I had seen a report of a Short-eared Owl being seen from the Ashby de la Zouch bypass the previous day and, as the weather was reasonably favourable this day, I determined to go and look for it in the area that it had disappeared into. I spent about an hour and a half until dusk approached and saw nothing more interesting than some brown sheep, which I found amusing, and some fungi, the identity of which I have no idea.

Sheep - Old Parks Farm, Ashby de la Zouch
Fungi - Old Parks Farm, Ashby de la Zouch
Monday, 6th November          Garden

Carrion Crow are now daily visitors to the garden, frequently coming as a pair. This was one of our better weather days.

Carrion Crow (Corvus corone) - our Garden
Tuesday, 7th November          Garden

Our male Robin is getting to be rather territorial. We are quite used to seeing Robin getting aggressive towards Dunnock and other Robins, but lately he has been seeing off Chaffinches and House Sparrows too.

Robin (Erithacus rubecula) - our garden
Wednesday, 8th November          Garden

The Long-tailed Tits were back again on this day.

Long-tailed Tit (Aegithalos caudatus) - our garden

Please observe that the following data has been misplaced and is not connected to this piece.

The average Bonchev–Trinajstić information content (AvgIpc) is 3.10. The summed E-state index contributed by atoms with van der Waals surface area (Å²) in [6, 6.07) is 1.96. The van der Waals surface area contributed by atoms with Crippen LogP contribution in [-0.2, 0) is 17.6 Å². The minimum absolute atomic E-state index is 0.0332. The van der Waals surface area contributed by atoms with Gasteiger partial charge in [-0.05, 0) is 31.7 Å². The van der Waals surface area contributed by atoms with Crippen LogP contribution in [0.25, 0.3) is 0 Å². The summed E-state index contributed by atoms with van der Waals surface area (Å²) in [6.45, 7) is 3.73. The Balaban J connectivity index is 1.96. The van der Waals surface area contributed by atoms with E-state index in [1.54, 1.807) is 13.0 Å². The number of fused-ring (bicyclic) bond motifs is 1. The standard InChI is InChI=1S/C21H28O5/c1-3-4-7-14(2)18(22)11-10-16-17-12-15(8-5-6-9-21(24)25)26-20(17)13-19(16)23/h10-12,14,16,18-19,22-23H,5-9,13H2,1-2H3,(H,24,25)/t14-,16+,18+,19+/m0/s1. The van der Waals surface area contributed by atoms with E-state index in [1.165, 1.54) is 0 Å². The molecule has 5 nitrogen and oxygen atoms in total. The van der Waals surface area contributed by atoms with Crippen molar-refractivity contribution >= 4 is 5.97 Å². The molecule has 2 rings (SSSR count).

Friday, 10th November          Longmoor Lake, Queen Elizabeth II Jubilee Woodland

It had been a long while since I last visited this place, which is only about ten minutes by car from our home.

I was a little surprised as to how much the trees had grown since I last visited, and a little disappointed at how few birds were in the area whan I visited in the late afternoon. 

A visit to the shelter, not far from the entrance, showed a lack of pellets on the floor, indicating that birds of prey, especially Barn Owl, were probably not roosting there .

Little was seen on my way down to the lake, and I only spotted common fare on the lake. Most obvious were the Canada Geese.

Canada Goose (Branta canadensis) - Longmoor Lake

Mute Swan were there - as always.

Mute Swan (Cygnus olor) (immature) - Longmoor Lake

There were plenty of Black-headed Gulls on the water at the far side of the lake and, occasionally, one would take to the air and fly by.

Black-headed Gull (Chroicocephalus ridibundus) - Longmoor Lake